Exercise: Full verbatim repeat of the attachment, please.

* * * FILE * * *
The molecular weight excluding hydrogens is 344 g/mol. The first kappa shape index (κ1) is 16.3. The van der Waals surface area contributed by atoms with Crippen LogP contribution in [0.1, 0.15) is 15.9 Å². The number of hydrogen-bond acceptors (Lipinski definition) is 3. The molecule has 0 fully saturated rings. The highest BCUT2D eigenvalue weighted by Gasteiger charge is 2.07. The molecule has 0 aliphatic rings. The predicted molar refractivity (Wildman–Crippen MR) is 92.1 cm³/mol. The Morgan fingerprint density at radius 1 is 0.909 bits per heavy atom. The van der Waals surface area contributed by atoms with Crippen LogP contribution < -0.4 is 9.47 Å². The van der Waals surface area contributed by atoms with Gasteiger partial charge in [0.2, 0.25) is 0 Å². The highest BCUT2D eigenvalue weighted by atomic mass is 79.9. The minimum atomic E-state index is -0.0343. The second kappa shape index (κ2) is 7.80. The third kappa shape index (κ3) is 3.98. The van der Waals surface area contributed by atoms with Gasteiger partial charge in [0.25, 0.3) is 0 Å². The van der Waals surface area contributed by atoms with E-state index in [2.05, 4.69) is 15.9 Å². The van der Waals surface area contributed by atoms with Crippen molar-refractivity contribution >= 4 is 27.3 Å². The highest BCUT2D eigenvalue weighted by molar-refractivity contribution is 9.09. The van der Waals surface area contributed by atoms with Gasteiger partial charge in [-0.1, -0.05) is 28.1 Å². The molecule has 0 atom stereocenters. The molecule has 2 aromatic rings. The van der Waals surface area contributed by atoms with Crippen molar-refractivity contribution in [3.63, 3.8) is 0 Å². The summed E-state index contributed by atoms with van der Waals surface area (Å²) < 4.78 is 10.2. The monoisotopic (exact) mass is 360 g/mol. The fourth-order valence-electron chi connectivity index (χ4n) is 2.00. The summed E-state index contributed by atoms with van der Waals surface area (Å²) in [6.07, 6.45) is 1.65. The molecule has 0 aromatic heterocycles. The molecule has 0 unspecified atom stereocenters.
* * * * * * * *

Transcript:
The molecular weight excluding hydrogens is 344 g/mol. The first kappa shape index (κ1) is 16.3. The van der Waals surface area contributed by atoms with Crippen LogP contribution in [0.1, 0.15) is 15.9 Å². The number of hydrogen-bond acceptors (Lipinski definition) is 3. The molecule has 0 fully saturated rings. The highest BCUT2D eigenvalue weighted by Gasteiger charge is 2.07. The molecule has 0 aliphatic rings. The predicted molar refractivity (Wildman–Crippen MR) is 92.1 cm³/mol. The Morgan fingerprint density at radius 1 is 0.909 bits per heavy atom. The van der Waals surface area contributed by atoms with Crippen LogP contribution < -0.4 is 9.47 Å². The van der Waals surface area contributed by atoms with Gasteiger partial charge in [0.2, 0.25) is 0 Å². The highest BCUT2D eigenvalue weighted by atomic mass is 79.9. The minimum atomic E-state index is -0.0343. The second kappa shape index (κ2) is 7.80. The third kappa shape index (κ3) is 3.98. The van der Waals surface area contributed by atoms with Gasteiger partial charge in [0.25, 0.3) is 0 Å². The van der Waals surface area contributed by atoms with E-state index in [2.05, 4.69) is 15.9 Å². The van der Waals surface area contributed by atoms with Crippen molar-refractivity contribution >= 4 is 27.3 Å². The highest BCUT2D eigenvalue weighted by molar-refractivity contribution is 9.09. The van der Waals surface area contributed by atoms with Gasteiger partial charge in [-0.1, -0.05) is 28.1 Å². The molecule has 0 atom stereocenters. The molecule has 2 aromatic rings. The van der Waals surface area contributed by atoms with Crippen molar-refractivity contribution in [3.63, 3.8) is 0 Å². The summed E-state index contributed by atoms with van der Waals surface area (Å²) < 4.78 is 10.2. The monoisotopic (exact) mass is 360 g/mol. The fourth-order valence-electron chi connectivity index (χ4n) is 2.00. The summed E-state index contributed by atoms with van der Waals surface area (Å²) in [6.07, 6.45) is 1.65. The molecule has 0 aromatic heterocycles. The molecule has 0 unspecified atom stereocenters.